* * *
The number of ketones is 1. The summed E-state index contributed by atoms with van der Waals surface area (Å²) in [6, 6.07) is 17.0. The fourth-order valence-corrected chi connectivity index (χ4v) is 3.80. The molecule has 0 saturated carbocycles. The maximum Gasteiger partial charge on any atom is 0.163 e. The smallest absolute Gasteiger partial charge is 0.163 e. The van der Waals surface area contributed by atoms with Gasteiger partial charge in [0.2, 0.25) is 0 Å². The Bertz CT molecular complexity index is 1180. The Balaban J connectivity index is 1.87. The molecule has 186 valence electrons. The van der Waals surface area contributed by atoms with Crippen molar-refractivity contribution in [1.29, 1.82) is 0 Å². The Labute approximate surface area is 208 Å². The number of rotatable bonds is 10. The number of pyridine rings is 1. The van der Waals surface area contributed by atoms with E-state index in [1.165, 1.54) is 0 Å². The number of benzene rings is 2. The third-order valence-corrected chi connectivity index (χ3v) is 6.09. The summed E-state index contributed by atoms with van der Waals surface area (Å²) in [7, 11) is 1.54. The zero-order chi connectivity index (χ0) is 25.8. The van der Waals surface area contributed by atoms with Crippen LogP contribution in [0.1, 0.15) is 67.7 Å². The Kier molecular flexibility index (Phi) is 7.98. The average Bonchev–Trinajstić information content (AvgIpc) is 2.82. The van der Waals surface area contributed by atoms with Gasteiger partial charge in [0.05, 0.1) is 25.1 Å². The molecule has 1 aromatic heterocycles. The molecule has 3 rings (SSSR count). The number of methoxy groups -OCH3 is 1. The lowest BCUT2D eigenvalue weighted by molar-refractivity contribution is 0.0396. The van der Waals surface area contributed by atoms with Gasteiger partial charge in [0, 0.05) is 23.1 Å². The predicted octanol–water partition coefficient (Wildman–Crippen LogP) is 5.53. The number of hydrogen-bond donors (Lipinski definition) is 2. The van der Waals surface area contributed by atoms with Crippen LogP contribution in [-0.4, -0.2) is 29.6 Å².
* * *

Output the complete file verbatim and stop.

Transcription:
The number of ketones is 1. The summed E-state index contributed by atoms with van der Waals surface area (Å²) in [6, 6.07) is 17.0. The fourth-order valence-corrected chi connectivity index (χ4v) is 3.80. The molecule has 0 saturated carbocycles. The maximum Gasteiger partial charge on any atom is 0.163 e. The smallest absolute Gasteiger partial charge is 0.163 e. The van der Waals surface area contributed by atoms with Gasteiger partial charge in [0.2, 0.25) is 0 Å². The Bertz CT molecular complexity index is 1180. The Balaban J connectivity index is 1.87. The molecule has 186 valence electrons. The van der Waals surface area contributed by atoms with Crippen molar-refractivity contribution in [1.29, 1.82) is 0 Å². The Labute approximate surface area is 208 Å². The number of rotatable bonds is 10. The number of pyridine rings is 1. The van der Waals surface area contributed by atoms with E-state index in [1.165, 1.54) is 0 Å². The number of benzene rings is 2. The third-order valence-corrected chi connectivity index (χ3v) is 6.09. The summed E-state index contributed by atoms with van der Waals surface area (Å²) in [7, 11) is 1.54. The zero-order chi connectivity index (χ0) is 25.8. The van der Waals surface area contributed by atoms with Crippen LogP contribution in [0.1, 0.15) is 67.7 Å². The Kier molecular flexibility index (Phi) is 7.98. The average Bonchev–Trinajstić information content (AvgIpc) is 2.82. The van der Waals surface area contributed by atoms with Gasteiger partial charge in [0.05, 0.1) is 25.1 Å². The molecule has 1 aromatic heterocycles. The molecule has 3 rings (SSSR count). The number of methoxy groups -OCH3 is 1. The lowest BCUT2D eigenvalue weighted by molar-refractivity contribution is 0.0396. The van der Waals surface area contributed by atoms with Gasteiger partial charge in [0, 0.05) is 23.1 Å². The predicted octanol–water partition coefficient (Wildman–Crippen LogP) is 5.53. The number of hydrogen-bond donors (Lipinski definition) is 2. The van der Waals surface area contributed by atoms with Crippen LogP contribution in [-0.4, -0.2) is 29.6 Å².